Analyzing security can be complex, but there are some core principles to guide investors. Today we will share the key insights from “Security Analysis” by Benjamin Graham and David Dodd to set you on the right path.

About the author

David LeFevre Dodd was an economist, author, and investor who served as the protégé of legendary investor Benjamin Graham at Columbia Business School. Graham sought safer ways to invest after the Wall Street Crash of 1929 nearly wiped out his wealth, and Dodd, a young instructor at Columbia, offered to help transcribe Graham’s lessons. These notes became the basis of the 1934 book “Security Analysis,” which galvanized the concept of value investing. Widely considered the father of value investing, Graham’s writings have significantly influenced many investors, including Warren Buffett.

Check out our previous article “The Intelligent Investor: The Definitive Book on Value Investing” if you are keen to learn more about Graham’s life.

Key insights

1. Abnormally good or abnormally bad conditions do not last forever

Investors need patience, but only a healthy dose of it. Too much patience can swing too far into loss aversion. Having a permanent holding does not mean that you are investing, in the same way that using data and financial reports to make an investment decision based on a company’s potential is not necessarily speculating.

2. While a trend shown in the past is a fact, a “future trend” is only an assumption

Graham warns not to overemphasize trends. This is a common misconception and it can be the difference between investors and speculators. There is no guarantee that if a stock’s earnings per share (EPS) increases by 10% every year, that it will continue to do so. In fact, this trend is less likely to continue the longer it goes on. A balanced approach is needed. When there are positive trends, analysts should stay conservative and rely on earnings rather than putting their hope in the future potential of a stock. On a similar note, it wouldn’t be strategic to assume that a negative trend will continue. The reality is that the entire sector may have experienced a downturn but that one specific company is still the best investment choice.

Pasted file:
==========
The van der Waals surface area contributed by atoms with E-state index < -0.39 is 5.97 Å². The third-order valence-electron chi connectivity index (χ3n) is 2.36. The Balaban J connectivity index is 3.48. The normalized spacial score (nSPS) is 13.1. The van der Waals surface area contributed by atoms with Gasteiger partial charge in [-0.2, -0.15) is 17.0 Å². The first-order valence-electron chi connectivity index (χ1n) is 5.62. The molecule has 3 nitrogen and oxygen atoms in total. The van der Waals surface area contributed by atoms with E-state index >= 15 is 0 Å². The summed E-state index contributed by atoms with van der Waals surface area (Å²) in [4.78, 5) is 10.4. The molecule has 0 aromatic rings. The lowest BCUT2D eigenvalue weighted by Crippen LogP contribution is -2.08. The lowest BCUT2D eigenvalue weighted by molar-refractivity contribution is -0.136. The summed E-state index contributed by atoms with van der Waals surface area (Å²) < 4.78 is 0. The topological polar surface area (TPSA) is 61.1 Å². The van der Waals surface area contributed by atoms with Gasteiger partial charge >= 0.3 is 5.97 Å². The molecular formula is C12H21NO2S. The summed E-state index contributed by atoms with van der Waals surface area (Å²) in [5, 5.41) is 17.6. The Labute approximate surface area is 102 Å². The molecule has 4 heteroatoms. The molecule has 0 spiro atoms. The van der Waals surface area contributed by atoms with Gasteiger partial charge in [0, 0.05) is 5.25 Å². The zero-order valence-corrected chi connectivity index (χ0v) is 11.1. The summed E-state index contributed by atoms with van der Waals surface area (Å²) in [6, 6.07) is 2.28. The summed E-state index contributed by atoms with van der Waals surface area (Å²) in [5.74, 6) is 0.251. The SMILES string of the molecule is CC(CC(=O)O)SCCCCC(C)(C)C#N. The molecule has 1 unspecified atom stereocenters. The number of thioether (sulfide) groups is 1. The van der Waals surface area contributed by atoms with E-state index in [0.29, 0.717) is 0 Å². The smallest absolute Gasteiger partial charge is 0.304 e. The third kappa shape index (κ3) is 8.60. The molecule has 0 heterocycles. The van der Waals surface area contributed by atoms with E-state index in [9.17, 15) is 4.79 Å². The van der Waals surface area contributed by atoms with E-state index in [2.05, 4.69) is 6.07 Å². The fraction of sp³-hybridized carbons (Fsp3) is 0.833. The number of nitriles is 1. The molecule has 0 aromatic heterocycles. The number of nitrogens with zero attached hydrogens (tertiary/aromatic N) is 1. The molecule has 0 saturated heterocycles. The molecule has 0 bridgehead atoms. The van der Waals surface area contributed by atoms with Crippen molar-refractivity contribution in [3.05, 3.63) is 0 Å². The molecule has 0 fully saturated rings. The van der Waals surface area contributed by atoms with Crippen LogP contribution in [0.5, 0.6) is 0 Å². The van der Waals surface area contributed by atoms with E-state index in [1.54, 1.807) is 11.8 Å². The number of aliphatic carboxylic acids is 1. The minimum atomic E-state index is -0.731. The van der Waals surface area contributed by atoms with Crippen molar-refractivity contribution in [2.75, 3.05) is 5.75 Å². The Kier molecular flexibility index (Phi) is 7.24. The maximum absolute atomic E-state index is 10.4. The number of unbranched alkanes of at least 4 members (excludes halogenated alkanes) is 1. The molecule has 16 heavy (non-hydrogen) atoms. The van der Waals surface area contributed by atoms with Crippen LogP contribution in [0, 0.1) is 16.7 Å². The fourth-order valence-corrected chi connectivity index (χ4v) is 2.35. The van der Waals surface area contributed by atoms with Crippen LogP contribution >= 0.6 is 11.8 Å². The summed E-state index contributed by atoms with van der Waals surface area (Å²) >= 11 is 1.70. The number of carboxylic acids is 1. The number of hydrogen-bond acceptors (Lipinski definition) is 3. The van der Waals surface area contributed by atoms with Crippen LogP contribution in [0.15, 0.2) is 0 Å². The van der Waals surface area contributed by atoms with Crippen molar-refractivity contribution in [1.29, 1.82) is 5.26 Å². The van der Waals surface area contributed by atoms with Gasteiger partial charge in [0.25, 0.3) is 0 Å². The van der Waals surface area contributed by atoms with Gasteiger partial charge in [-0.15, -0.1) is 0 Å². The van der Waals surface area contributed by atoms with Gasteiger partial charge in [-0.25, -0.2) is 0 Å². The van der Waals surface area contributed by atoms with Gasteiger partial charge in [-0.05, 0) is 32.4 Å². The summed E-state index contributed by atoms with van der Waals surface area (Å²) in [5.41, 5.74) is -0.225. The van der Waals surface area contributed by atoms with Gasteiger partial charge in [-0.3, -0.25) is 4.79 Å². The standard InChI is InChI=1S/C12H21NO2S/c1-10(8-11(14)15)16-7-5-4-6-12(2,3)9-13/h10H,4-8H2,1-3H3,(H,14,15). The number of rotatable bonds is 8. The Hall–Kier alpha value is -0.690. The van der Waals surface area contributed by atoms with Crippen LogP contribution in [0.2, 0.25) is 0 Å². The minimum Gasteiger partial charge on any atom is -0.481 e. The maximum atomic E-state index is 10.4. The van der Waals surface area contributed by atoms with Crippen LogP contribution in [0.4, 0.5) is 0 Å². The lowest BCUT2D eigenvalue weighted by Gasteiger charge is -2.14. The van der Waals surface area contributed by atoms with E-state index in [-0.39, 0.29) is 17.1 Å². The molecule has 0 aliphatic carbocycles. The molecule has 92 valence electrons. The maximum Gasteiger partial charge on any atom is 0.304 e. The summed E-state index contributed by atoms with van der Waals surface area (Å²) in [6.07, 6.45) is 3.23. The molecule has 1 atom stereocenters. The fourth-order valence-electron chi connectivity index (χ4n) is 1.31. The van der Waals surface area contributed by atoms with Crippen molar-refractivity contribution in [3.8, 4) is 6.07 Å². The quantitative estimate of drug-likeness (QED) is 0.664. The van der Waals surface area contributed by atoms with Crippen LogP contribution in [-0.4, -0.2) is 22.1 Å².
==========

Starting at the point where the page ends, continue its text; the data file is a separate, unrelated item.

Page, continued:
3. In general, investors should spend significant time on the disclosures of the security under study and the reports of competitors

Contextualize the data as much as possible to get a true sense of the company’s standing before you decide to invest in it.

4. Invest in the highest-yielding obligation

According to Graham and Dodd: “Safety depends upon and is measured entirely by the ability of the debtor corporation to meet its obligations… High coupon rate is not adequate compensation for the assumption of substantial risk of principal.”

The value of a fixed asset can become worthless if a company defaults or is put into liquidation. Graham and Dodd therefore advised investors to only invest in a company if it demonstrates that it has a solid business model. They recommend purchasing that company’s junior unsecured bond that pays a higher yield, rather than its senior bond. Since stable companies can meet all of their financial obligations, investors are better off investing in what gets them the highest return on their investment. Know the company inside and out, and analyze that company’s fundamentals rather than the terms and conditions of the bond issue.

5. Regardless of how fantastic the prospects of stocks may be, focus on the data first

Graham and Dodd said: “If the earnings were not properly stated; if the balance sheet revealed a poor current position, or the funded debt was growing too rapidly; if the physical plant was not properly maintained; if dangerous new competition was threatening, or if the company was losing ground in the industry; if the management as deteriorating or was likely to change for the worse; if there was reason to fear for the future of the industry as a whole – any of these defects or some other one might be sufficient to condemn the issue from the standpoint of a cautious investor.”


As you embark on your investing journey, keep in mind these valuable insights from “Security Analysis” by Graham and Dodd:

  • Extreme market conditions do not last long;
  • Historical trends do not necessarily indicate a future trend;
  • Investors should analyze securities and competitor reports;
  • Invest in the highest-yielding obligation and focus on the data first.

These are the core principles and takeaways from Graham and Dodd’s investing companion book, so keep these in mind to help guide your own investment strategy.

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